## ARE PHYLOGENIES INFORMATIVE?

Since their introduction into the comparative method over two and a half decades ago, phylogenetic methods have become increasingly common and increasingly complex. Despite this, concern persists about the ubiquitous use of these approaches (Price 1997; Losos 2011). From a statistical perspective, these concerns can be divided into two categories: (1) Do we have appropriate models that reflect the biological reality of evolution and represent meaningful hypotheses? and (2) Do we have adequate data to fit these models and to choose between them? The models have been greatly improved since their introduction, and can now account for stabilizing selection (Hansen and Martins 1996), multiple optima (Butler and King 2004), and differing rates of evolution across taxa (O’Meara et al. 2006) or through time (Pagel 1999; Blomberg et al. 2003); but little attention has been given to this second concern about data adequacy. In this article, we highlight the importance of these concerns, and illustrate a method for addressing them.

It can be difficult to accurately interpret the results of comparative methods without quantification of uncertainty, model fit, or power. Most current comparative methods do not attempt to quantify this uncertainty; consequently it can be easy for inadequate power to lead to false biological conclusions. For instance, below we illustrate how estimates of phylogenetic signal (Gittleman and Kot 1990) using the λ statistic (Pagel 1999; Revell 2010) can reach opposite conclusions (from no signal λ= 0 to approximately Brownian, λ≈ 1) when applied to different simulated realizations of the same process. We also show that model selection by information criteria can prefer over-parameterized models by a wide margin. On the other hand, when a simpler model is chosen, it may be difficult to determine whether this merely reflects a lack of power. In both cases, the results can be correctly interpreted by estimating the uncertainty in parameter estimates and the statistical power (ability to distinguish between models) of the model selection procedure.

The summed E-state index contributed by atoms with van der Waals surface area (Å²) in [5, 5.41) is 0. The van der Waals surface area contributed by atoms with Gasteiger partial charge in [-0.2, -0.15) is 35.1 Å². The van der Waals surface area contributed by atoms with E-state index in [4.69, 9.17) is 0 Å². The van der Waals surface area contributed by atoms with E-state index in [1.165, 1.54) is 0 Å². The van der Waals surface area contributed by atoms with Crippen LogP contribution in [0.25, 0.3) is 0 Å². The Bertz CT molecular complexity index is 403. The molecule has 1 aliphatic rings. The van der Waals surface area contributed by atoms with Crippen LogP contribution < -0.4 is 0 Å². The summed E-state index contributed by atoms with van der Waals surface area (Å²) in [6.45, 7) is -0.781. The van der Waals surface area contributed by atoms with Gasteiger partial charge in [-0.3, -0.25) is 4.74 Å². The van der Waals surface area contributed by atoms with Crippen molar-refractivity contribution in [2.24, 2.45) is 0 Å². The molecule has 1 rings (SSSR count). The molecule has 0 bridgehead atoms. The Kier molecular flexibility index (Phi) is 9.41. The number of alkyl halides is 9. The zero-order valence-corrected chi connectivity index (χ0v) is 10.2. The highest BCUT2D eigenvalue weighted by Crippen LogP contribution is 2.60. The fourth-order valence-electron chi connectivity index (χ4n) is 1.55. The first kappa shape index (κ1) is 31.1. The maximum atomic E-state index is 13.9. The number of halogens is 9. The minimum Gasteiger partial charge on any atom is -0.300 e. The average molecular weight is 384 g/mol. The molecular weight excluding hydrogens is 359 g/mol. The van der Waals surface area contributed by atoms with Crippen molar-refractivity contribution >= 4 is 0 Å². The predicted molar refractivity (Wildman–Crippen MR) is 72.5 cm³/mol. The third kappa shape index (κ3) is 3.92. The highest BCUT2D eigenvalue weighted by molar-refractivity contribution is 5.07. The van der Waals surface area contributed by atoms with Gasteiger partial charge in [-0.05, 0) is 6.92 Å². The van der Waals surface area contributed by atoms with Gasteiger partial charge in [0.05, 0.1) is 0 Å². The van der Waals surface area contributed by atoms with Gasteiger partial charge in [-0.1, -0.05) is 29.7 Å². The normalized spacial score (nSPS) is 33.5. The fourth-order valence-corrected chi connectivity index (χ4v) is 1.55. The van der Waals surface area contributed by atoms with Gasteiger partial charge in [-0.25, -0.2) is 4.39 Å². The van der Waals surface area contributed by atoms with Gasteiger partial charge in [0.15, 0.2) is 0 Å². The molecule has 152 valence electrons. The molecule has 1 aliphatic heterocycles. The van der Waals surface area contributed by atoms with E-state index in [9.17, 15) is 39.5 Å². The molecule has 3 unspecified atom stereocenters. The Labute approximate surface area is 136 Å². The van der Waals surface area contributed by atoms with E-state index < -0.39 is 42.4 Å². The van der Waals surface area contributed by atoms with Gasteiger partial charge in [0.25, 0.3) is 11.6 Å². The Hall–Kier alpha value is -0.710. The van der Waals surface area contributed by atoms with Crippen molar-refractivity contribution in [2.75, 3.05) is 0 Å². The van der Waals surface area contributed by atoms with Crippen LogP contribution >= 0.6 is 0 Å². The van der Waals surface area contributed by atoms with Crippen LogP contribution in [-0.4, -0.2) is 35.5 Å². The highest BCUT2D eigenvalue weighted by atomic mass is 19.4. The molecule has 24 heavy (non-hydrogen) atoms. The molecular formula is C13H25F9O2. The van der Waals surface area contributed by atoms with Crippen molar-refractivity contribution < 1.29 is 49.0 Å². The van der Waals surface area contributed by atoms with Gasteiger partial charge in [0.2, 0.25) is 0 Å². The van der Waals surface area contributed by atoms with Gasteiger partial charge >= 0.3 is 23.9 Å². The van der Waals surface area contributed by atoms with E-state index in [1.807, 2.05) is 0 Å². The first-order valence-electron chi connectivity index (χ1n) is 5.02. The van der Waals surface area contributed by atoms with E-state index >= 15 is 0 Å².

Here, we provide one solution to these problems using a parametric bootstrapping approach which easily fits within the framework used by many comparative methods approaches. As comparative methods rely on explicit models, this is easily implemented by simulating under the specified models. For the problem of uncertainty in parameter estimation, the bootstrap is a well-established and straightforward method (Efron 1987). A few areas of comparative methods have used a similar approach: for instance, phylogenetic ANOVA (Garland et al. 1993) calculates *P*-values of the test statistic by simulation under Brownian motion (BM). A similar approach was later introduced in the Brownie software (O’Meara et al. 2006) to generate the null distribution of likelihood ratios under BM, and applied in Revell and Harmon (2008), which showed the distribution can deviate substantially from χ^{2}, and a similar approach is applied in Revell and Collar (2009). Unfortunately, such approaches have never become a common in comparative analyses. Here, we describe a method due to Cox (1962) and used by others (Goldman 1993; Huelsenbeck and Bull 1996), that can be used in place of information criteria for model choice, allowing estimation of power and false positive rates, and can provide good estimates of confidence intervals on model parameter estimates. Although simulations are often performed when a new method is first presented, this practice rarely becomes routine. By providing a simple R package (“pmc,” Phylogenetic Monte Carlo) for the method outlined, we hope Monte Carlo-based model choice and estimates of power become common in comparative methods.

To set the stage, we will review common phylogenetic models and describe the Monte Carlo approach to model choice. We then present the results of our method applied to example data and discuss its consequences.